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Updated in 2017/5/17 下午 04:59:23      Viewed: 320 times      (Journal Article)
Annals of intensive care 7 (1): 2 (2017)

Passive leg raise testing effectively reduces fluid administration in septic shock after correction of non-compliance to test results.

Arjanne Rameau , Eldert de With , Evert Christiaan Boerma
Fluid resuscitation is considered a cornerstone of shock treatment, but recent data have underlined the potential hazards of fluid overload. The passive leg raise (PLR) test has been introduced as one of many strategies to predict 'fluid responsiveness.' The use of PLR testing is applicable to a wide range of clinical situations and has the potential to reduce fluid administration, since PLR testing is based upon (reversible) autotransfusion. Despite these theoretical advantages, data on the net effect on fluid balance as a result of PLR testing remain scarce.We performed a prospective single-center multi-step interventional study in patients with septic shock to evaluate the effect of implementation of PLR testing on the fluid balance (FB) 48 hours after ICU admission. All patients were equipped with a PiCCO(®) device for pulse contour analysis to guide fluid administration. An increase in stroke volume (SV) ≥ 10% was considered a positive test result.Before introduction of PLR testing, 21 patients were prospectively included in period 1 with a median FB of 4.8 [3.3-7.8]L. After an extensive training program, PLR testing was introduced and 20 patients were included in period 2. Median FB was 4.4 [3.3-7.5]L and did not differ from period 1 (p = 0.72). Further analysis revealed that non-compliance to the PLR test result was 44%. These findings were discussed with all ICU doctors and nurses. By consensus, non-compliance to the PLR test result was identified as the main reason for unsuccessful implementation of PLR testing. After this evaluation, 19 patients were included in period 3 under equal conditions as in period 2. In this period, median FB was 3.1 [1.5-4.9]L and significantly reduced in comparison with periods 1 and 2 (p = 0.016 and p = 0.023, respectively). Non-compliance was 9% and significantly lower than in period 2 (p = 0.009).Implementation of PLR testing in patients with septic shock reduced fluid administration in the first 48 hours of ICU admission significantly and substantially. To achieve this endpoint, substantial non-compliance of ICU team members had to be addressed. Fluid administration despite a negative PLR test was the most common form of non-compliance.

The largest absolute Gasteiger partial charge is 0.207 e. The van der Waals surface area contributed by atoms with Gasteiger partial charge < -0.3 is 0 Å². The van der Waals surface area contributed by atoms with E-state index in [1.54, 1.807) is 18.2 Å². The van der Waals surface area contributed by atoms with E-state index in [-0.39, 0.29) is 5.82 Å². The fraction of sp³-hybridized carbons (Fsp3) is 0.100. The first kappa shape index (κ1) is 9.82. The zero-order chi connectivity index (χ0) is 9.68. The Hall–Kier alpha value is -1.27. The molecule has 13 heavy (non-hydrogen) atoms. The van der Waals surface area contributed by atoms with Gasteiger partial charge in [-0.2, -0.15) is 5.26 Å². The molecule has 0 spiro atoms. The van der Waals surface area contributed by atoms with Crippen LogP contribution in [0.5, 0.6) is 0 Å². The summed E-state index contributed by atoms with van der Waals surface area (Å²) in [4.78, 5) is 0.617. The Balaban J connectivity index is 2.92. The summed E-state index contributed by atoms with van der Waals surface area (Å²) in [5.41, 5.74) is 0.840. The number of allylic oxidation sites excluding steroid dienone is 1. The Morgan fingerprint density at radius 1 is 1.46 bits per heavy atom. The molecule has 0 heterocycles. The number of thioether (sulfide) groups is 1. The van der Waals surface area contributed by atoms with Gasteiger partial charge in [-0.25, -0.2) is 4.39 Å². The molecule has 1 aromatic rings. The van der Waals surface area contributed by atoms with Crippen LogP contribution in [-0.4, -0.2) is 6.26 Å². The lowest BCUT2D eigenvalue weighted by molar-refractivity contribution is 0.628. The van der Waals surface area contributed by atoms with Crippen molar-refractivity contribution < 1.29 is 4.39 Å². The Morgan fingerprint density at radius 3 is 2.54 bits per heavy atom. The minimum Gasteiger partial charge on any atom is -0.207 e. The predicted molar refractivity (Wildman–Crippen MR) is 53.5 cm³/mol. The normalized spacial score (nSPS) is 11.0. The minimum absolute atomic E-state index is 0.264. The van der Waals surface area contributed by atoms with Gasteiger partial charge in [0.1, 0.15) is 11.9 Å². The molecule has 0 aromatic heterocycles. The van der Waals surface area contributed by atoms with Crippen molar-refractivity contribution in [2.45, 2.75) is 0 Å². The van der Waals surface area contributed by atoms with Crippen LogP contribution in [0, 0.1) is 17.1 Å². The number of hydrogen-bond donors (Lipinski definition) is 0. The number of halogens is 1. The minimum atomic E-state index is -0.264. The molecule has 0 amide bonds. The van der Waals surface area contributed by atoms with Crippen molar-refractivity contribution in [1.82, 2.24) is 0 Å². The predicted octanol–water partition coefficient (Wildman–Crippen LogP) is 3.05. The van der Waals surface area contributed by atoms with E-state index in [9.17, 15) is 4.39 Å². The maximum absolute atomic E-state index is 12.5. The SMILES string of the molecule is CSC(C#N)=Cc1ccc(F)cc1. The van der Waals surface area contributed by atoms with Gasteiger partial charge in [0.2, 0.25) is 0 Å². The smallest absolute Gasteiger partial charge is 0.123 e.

DOI: 10.1186/s13613-016-0225-6